4 Deceptive Email Subject Lines That Will Kill Your Business

A few days ago I had a meeting with our Compliance team, and we studied Subject lines of GetResponse users who didn’t play by the book. Today I’d like to share with you some of these “brilliant” ideas for Subject lines that are guaranteed to kill your reputation, your deliverability and your email marketing account.

So let’s look at some of the offenders…

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Subject line 1: ”You have (1) new Facebook message…”

Hey, isn’t this actually smart and creative? We are all on Facebook after all… We’re all familiar with their notification emails, and we often open and click those.

Facebook subject line ChameleonSo why not maximize email metrics by pretending to be Facebook?

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I’m writing this with an evil grin on my face, but what’s scary is that this marketer actually must have liked the idea. And they were not the only one.

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Forging a Facebook email is not only deceiving to your subscribers and killing all the trust and rapport you’ve ever built with them.

It’s is also against the CAN SPAM law and international laws. Oh, and Facebook’s lawyers won’t be too happy about it, either.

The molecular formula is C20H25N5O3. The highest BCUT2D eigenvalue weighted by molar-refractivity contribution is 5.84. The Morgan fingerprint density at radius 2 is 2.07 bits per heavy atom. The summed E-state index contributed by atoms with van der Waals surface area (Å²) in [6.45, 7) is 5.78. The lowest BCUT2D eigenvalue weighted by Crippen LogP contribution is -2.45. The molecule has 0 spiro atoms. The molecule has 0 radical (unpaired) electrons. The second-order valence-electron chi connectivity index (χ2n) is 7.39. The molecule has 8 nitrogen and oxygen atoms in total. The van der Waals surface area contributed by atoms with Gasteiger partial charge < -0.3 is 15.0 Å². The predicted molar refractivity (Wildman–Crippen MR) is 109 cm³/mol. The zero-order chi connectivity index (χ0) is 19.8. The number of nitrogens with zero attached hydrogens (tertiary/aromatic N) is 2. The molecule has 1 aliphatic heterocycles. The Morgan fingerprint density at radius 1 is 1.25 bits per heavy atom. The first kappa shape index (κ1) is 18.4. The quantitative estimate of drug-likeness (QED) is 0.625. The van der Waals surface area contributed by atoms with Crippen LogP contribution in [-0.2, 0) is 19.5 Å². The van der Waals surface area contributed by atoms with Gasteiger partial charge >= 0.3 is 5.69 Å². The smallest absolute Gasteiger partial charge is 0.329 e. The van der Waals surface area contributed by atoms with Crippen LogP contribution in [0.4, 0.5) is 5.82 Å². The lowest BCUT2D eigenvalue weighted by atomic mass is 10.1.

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Subject line 2: “I just sent you $X,XXX.XX”

Money - roll of dollar bills

Other variations:
“Notification Of Payment – You Just Earned $XXX”
“XYZ just sent you $XXXX.XX USD with PayPal.”

FREE MONEY!!! Any takers?

This marketer is uber-direct and particularly generous.

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In fact, when we multiplied his subscriber count by the dollar amount offered in the Subject, we think he must have given away over $12 million :-) So next time you hear someone talking about “nurturing a relationship with subscribers”, you now know how it is done. By giving away free money. Lots of it.

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But seriously now… Yes, some people are greedy, and they will open up a silly email like that. But they will quickly turn away with disgust as they notice the trickery, and they will express their frustration by unsubscribing and voting your email as spam.

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Everyone else will just report it and delete it right away, then proceed to launch a thermonuclear missile in response back to sender. Must be why the open rate on this email was negligible.

Next time when you want to hand out free money, just don’t.

Nobody wants your money anyway. Certainly not in Boston, from what I hear.

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Subject line 3: “Your PayPal Account Status”

Fear-based subject lineNow this marketer is unlike the previous two. No free money. No heads up about new social messages. This marketer’s heart was touched by darkness. S/he operates with fear.

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Most of us have a PayPal account where we keep our stash. And we’re usually anxious if it will still be there next morning. After all, we always hear about how financial institutions get hacked. Or we get worried that PayPal will do something to our account for whatever reason.